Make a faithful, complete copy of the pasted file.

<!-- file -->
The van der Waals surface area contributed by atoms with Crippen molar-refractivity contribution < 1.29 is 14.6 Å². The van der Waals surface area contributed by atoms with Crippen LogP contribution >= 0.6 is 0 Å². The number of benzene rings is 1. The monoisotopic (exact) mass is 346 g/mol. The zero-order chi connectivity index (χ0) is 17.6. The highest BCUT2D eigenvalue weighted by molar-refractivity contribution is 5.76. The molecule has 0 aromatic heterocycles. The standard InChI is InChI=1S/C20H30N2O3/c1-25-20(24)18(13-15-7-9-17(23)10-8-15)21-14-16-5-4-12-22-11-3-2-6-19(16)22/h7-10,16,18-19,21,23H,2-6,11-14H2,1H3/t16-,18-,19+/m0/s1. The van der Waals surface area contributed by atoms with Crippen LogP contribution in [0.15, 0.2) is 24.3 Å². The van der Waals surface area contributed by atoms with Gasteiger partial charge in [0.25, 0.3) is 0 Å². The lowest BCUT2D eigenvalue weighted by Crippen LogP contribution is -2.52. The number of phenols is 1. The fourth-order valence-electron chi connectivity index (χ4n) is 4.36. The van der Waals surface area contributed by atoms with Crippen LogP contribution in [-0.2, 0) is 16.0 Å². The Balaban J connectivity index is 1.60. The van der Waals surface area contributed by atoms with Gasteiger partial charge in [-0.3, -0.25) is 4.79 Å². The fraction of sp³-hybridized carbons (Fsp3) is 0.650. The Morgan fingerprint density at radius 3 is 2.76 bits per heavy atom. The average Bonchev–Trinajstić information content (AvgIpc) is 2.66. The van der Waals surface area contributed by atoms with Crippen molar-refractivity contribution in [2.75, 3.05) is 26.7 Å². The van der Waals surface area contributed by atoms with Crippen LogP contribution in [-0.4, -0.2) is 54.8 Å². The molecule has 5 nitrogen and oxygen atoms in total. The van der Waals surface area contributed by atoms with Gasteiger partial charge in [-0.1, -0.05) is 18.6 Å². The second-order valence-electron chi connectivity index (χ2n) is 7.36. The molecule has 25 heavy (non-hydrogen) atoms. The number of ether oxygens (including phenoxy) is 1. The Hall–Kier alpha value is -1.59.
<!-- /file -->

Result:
The van der Waals surface area contributed by atoms with Crippen molar-refractivity contribution < 1.29 is 14.6 Å². The van der Waals surface area contributed by atoms with Crippen LogP contribution >= 0.6 is 0 Å². The number of benzene rings is 1. The monoisotopic (exact) mass is 346 g/mol. The zero-order chi connectivity index (χ0) is 17.6. The highest BCUT2D eigenvalue weighted by molar-refractivity contribution is 5.76. The molecule has 0 aromatic heterocycles. The standard InChI is InChI=1S/C20H30N2O3/c1-25-20(24)18(13-15-7-9-17(23)10-8-15)21-14-16-5-4-12-22-11-3-2-6-19(16)22/h7-10,16,18-19,21,23H,2-6,11-14H2,1H3/t16-,18-,19+/m0/s1. The van der Waals surface area contributed by atoms with Crippen LogP contribution in [0.15, 0.2) is 24.3 Å². The van der Waals surface area contributed by atoms with Gasteiger partial charge in [0.25, 0.3) is 0 Å². The lowest BCUT2D eigenvalue weighted by Crippen LogP contribution is -2.52. The number of phenols is 1. The fourth-order valence-electron chi connectivity index (χ4n) is 4.36. The van der Waals surface area contributed by atoms with Crippen LogP contribution in [-0.2, 0) is 16.0 Å². The Balaban J connectivity index is 1.60. The van der Waals surface area contributed by atoms with Gasteiger partial charge in [-0.3, -0.25) is 4.79 Å². The fraction of sp³-hybridized carbons (Fsp3) is 0.650. The Morgan fingerprint density at radius 3 is 2.76 bits per heavy atom. The average Bonchev–Trinajstić information content (AvgIpc) is 2.66. The van der Waals surface area contributed by atoms with Crippen molar-refractivity contribution in [2.75, 3.05) is 26.7 Å². The van der Waals surface area contributed by atoms with Crippen LogP contribution in [-0.4, -0.2) is 54.8 Å². The molecule has 5 nitrogen and oxygen atoms in total. The van der Waals surface area contributed by atoms with Gasteiger partial charge in [-0.1, -0.05) is 18.6 Å². The second-order valence-electron chi connectivity index (χ2n) is 7.36. The molecule has 25 heavy (non-hydrogen) atoms. The number of ether oxygens (including phenoxy) is 1. The Hall–Kier alpha value is -1.59.